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Space doesn’t have air, but it does have weather. This weather comes from the Sun: the high-energy light emitted by the Sun and the electrically charged particles known as the solar wind, which can have a profound effect on Earth and other worlds in the Solar System. Researchers study fluctuations on the Sun’s surface and in its atmosphere to understand the origins and dynamics of space weather. Studying space weather provides insights into the behavior of the Sun as a star, and helps us understand how the Sun affects the planets, asteroids, and other Solar System bodies.

Our Work

Center for Astrophysics | Harvard & Smithsonian researchers study space weather in various ways:

  • Studying the Sun’s corona using instruments on high-altitude rockets. Much of the radiation from the corona is blocked by Earth’s atmosphere, requiring the use of stratospheric rockets such as the Hi-C mission. These carry instruments high enough to allow researchers to observe the high-energy radiation driven by the Sun’s magnetic field.
    Hi-C Launches to Study Sun's Corona

  • Using space-based X-ray telescopes to monitor the Sun’s weather. Researchers at the Smithsonian helped design and build the X-ray Telescope (XRT) for the Japanese Space Agency’s Hinode spacecraft. The XRT observes X-rays from the solar wind and CMEs.
    Hinode Satellite Captures X-ray Footage of Solar Eclipse

  • Contributing to next-generation missions to study the Sun. These include the Parker Solar Probe, which will pass through the outer layers of the Sun’s atmosphere to sample solar wind particles found there. This will be the closest mission ever to the Sun, which required extensive testing and simulations to make sure the probe survives.
    Key Parker Solar Probe Sensor Bests Sun Simulator—Last Launch Hurdle

  • Studying the magnetic cycle on the Sun and other stars. The variations in the Sun’s magnetic field over its eleven-year cycle produce changing numbers of sunspots: relatively dark patches where the magnetic field is most intense. Scientists have collected several centuries of sunspot data, and are even able to measure weather on other stars. That helps them understand magnetic cycles and the origins of solar storms.
    The Secret of Magnetic Cycles in Stars

  • Tracking day-to-day fluctuations in the Sun’s atmosphere using NASA’s Solar Dynamics Observatory (SDO). This spacecraft monitors the entire Sun in many different types of light, in part to detect any changes that might indicate a coming solar storm. SDO produces an amazing amount of data, requiring the use of specialized computer analysis and machine learning to process it.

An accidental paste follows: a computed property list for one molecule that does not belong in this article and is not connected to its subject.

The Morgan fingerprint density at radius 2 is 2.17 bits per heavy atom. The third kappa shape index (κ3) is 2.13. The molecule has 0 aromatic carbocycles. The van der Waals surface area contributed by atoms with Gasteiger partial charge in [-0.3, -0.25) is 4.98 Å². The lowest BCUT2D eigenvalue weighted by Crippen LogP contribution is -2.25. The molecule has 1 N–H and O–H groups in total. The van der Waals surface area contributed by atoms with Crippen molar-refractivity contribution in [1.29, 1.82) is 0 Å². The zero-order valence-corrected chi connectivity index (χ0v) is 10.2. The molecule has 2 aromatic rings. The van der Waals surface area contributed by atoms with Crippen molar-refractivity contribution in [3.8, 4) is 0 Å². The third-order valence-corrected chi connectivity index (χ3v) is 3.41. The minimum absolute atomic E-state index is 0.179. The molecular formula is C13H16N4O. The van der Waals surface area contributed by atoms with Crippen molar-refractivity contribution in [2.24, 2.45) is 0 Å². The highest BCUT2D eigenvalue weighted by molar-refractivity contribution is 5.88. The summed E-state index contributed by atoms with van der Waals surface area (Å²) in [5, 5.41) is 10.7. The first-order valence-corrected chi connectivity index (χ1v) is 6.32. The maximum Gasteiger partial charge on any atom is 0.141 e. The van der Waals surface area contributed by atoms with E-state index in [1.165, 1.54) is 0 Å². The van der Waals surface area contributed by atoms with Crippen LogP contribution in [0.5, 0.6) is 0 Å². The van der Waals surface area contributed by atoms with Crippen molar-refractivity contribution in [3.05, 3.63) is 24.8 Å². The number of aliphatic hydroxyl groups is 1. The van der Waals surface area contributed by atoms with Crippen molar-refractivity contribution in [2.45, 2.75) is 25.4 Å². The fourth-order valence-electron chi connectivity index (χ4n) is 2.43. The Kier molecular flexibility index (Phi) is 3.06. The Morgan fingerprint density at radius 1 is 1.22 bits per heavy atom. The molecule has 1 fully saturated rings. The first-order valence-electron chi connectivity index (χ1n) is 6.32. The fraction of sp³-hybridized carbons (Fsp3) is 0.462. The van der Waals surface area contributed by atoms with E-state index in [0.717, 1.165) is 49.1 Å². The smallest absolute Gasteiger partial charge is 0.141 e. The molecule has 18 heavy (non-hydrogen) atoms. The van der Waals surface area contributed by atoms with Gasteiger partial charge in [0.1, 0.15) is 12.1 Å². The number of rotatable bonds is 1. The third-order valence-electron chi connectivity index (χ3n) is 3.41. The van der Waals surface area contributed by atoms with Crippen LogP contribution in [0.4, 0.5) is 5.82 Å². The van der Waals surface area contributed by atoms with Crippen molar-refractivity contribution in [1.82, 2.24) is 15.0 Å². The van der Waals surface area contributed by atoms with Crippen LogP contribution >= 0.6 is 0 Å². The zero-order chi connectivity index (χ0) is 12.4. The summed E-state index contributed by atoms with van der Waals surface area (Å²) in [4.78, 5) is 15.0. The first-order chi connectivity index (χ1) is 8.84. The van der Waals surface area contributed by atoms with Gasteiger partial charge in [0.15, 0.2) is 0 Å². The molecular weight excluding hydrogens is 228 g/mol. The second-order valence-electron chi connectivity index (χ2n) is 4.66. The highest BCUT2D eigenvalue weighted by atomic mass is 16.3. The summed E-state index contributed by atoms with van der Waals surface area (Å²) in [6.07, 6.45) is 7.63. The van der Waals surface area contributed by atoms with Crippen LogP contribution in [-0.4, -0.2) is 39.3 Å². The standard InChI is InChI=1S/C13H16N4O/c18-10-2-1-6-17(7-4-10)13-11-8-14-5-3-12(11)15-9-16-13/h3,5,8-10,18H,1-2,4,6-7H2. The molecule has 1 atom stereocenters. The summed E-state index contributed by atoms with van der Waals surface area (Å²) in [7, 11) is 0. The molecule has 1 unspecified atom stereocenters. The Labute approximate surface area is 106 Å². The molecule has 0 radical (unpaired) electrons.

Spectacular Solar Eruption Captured on April 16, 2012

A solar flare observed by NASA's Solar Dynamics Observatory (SDO). These flares eject large amounts of electrically-charged particles into the Solar System, contributing to the set of phenomena known as "space weather".

NASA/SDO/Goddard

Solar Wind and Magnetic Storms

Most weather on Earth is ultimately driven by the Sun: everything from wind to rain patterns comes from the way the Sun heats different parts of the planet. Space weather also comes from the Sun, in the form of fluctuations in the solar radiation — sunlight — and the solar wind.

The electrically charged solar wind particles mostly come from the Sun’s corona: a fluctuating envelope of material extending far beyond the Sun’s surface. The corona is millions of degrees in temperature, much hotter than the surface. This high temperature strips electrons from atoms, producing a plasma, and the Sun’s gravity can’t hold these particles in. The result: solar wind, which flows outward at varying degrees of strength, depending on the corona’s behavior.

Earth’s magnetic field protects us from most of those charged particles, creating a “bow shock” as we orbit the Sun. The particles that get through to the atmosphere produce auroras near the poles: the northern and southern lights. During a solar flare, the amount of X-ray light the Sun emits can increase by a factor of a million. This excess light strips electrons from atoms in the layer of Earth’s upper atmosphere known as the ionosphere, affecting radio communications — often improving them.

The solar wind flows all the time, but during some periods, it can get much stronger. Over a period of approximately eleven years, the Sun’s magnetic field winds and unwinds around the surface of the star. The winding produces places of extreme tension, which can erupt in huge loops of plasma and an overflow of charged particles, driving the solar wind into a storm.

The largest of these storms are coronal mass ejections (CMEs), which can spew billions of tons of material into space in a matter of hours. Most of these eruptions miss Earth, but in the past CMEs have caused mass electrical blackouts and forced airplanes to change routes. One major reason to study space weather is to predict major CME events and prevent damage to power, transportation, and communication networks.